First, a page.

L’ITC continue à aider à l’expansion des économies au milieu des turbulences de l’économie mondiale et augmente son impact (en)
Over the last seven years, the International Trade Centre (ITC) has become more focused and its interventions more impactful, said outgoing Executive Director Patricia Francis, addressing the 47th annual meeting of ITC’s Joint Advisory Group (JAG) on Monday 6 May in Geneva.
A stronger focus on results and an increase in transparency have led to a greater level of trust and confidence among ITC’s donors and beneficiaries alike, resulting in higher delivery of trade-related technical assistance, said Ms. Francis, whose term will end on 3 June. ‘Today we can see the fruits of the decision to use large multi-year projects as a way to increase the value, impact and volume of ITC’s technical assistance to beneficiary countries,’ she said.
Turning to 2012 and 2013, she described the economic environment as ‘fragile,’ which has led to an increase for ITC’s services in developing and transition economy countries. Ms. Francis told delegates that the challenge for developing countries was to better understand and exploit the economic potential of emerging markets, where most of the economic growth is taking place.
ITC delivered USD 40 million in trade-related technical assistance in 2012, she said presenting the organization’s Annual Report. 69% of country- and region-specific delivery went to priority countries, in line with ITC’s strategic plan to focus on the most vulnerable economies, including least developed countries, landlocked developing countries, small island developing states and sub-Saharan Africa. The amount of assistance provided by ITC was lower than in 2011, in line with earlier predictions, as several large, multi-year programmes were winding down. The 2011 delivery volume of USD 48 million will be matched in future years as new programmes are implemented, she said. The organization’s goal is to maintain or increase the high ratio of priority-country delivery even as overall volume increases, she said.
Ms. Francis drew delegates’ attention to the external impact evaluation report of ITC’s Ethical Fashion Initiative, which found that the programme’s operations in Kenya had ‘proven impact on poverty alleviation for its beneficiaries’. The Ethical Fashion Initiative connects the fashion business with artisans in Africa and Haiti.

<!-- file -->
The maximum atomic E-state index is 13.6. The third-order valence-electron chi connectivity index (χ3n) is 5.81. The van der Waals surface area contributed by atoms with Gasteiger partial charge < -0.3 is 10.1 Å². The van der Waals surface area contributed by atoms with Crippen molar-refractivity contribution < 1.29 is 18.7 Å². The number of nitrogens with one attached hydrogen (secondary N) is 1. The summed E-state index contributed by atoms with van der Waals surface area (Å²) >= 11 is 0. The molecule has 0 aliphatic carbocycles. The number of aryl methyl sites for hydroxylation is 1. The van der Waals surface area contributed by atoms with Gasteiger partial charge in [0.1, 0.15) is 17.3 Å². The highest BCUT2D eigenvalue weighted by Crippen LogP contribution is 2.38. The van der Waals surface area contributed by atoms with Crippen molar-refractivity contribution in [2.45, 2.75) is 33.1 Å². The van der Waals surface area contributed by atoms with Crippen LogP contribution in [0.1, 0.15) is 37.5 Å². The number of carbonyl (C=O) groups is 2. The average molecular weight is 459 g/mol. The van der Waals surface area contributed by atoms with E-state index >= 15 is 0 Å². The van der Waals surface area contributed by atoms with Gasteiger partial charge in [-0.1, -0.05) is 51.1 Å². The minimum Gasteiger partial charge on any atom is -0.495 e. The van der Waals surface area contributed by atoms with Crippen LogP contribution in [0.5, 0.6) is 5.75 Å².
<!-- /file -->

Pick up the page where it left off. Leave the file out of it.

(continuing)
ITC has also become a well-known champion of women’s economic empowerment, Ms. Francis said. She emphasized that through the Women and Trade programme, ITC has mainstreamed a gender-sensitive approach to project design and implementation. A major outcome of the programme has been the establishment of the Global Platform for Action on Sourcing from Women Vendors, which aims to increase the share of corporate, government and institutional contracts awarded to women-owned businesses, she said.
‘In just two years, the platform facilitated the export of more than USD 20 million worth of goods by 200 women-owned SMEs from the developing world,’ said Ms. Francis. ‘We continue to believe that providing equal opportunities to women is not only the morally right thing to do: it is also good development policy.’
Mr. Pascal Lamy, Director-General of the World Trade Organization (WTO), told JAG delegates that ITC remained ahead of the curve and ahead of the multilateral trade rule book in several areas, including trade in services, specifically tourism, as well as in value-chain analysis, the green economy and in advocating for the economic empowerment of women.
Mr. Lamy also commended ITC’s joint work with the WTO within the Aid for Trade agenda. ‘Here I must make specific mention of the work on value chains, which offer an opportunity for developing countries and the SMEs within their borders. This must continue to be a centrepiece of ITC's work in the future,’ he said.
ITC continues to be seen by policy-makers and policy-users around the globe as an implementer of real-world policies and as an organization that has its fingers on the pulse of the needs and priorities of the private sector, Mr. Lamy said, thanking Ms. Francis for her leadership over the last few years.
Dr. Supachai Panitchpakdi, the Secretary General of UNCTAD, reminded JAG delegates of the importance of ITC’s work on identifying and reducing non-tariff measures (NTMs) in international trade. Talking of ITC’s survey in 27 countries, he said ‘these activities carried out by ITC are a useful complement to UNCTAD’s work with official NTM data – a good example of synergy.’
ITC Deputy Executive Director Jean-Marie Paugam underlined the importance of resource mobilization and project generation for ITC to maintain its momentum. The organization needs to raise USD 40 - 45 million in order to fulfil its commitments to beneficiary countries over the coming years, he said.
Mr. Paugam highlighted the fact that the USD 750,000 ITC invested in project idea development over the last two years has already generated projects with a combined total of USD 20 million in new donor funding, with a further USD 12 million worth of projects still under negotiation.
‘This is a very respectable return on investment for our seed-funding,’ he said.‘We intend to sustain this effort of seed-funding investment to leverage and innovate products and services of the future.’
In addition to reviews of ITC’s programmes and priorities, the two-day JAG meeting will also feature updates on ITC’s performance in 2012.
ITC is the joint agency of the World Trade Organization and the United Nations. ITC assists small- and medium-sized enterprises in developing and transition economy countries to become more competitive in global markets, contributing to sustainable economic development within the frameworks of the Aid for Trade agenda and the Millennium Development Goals.
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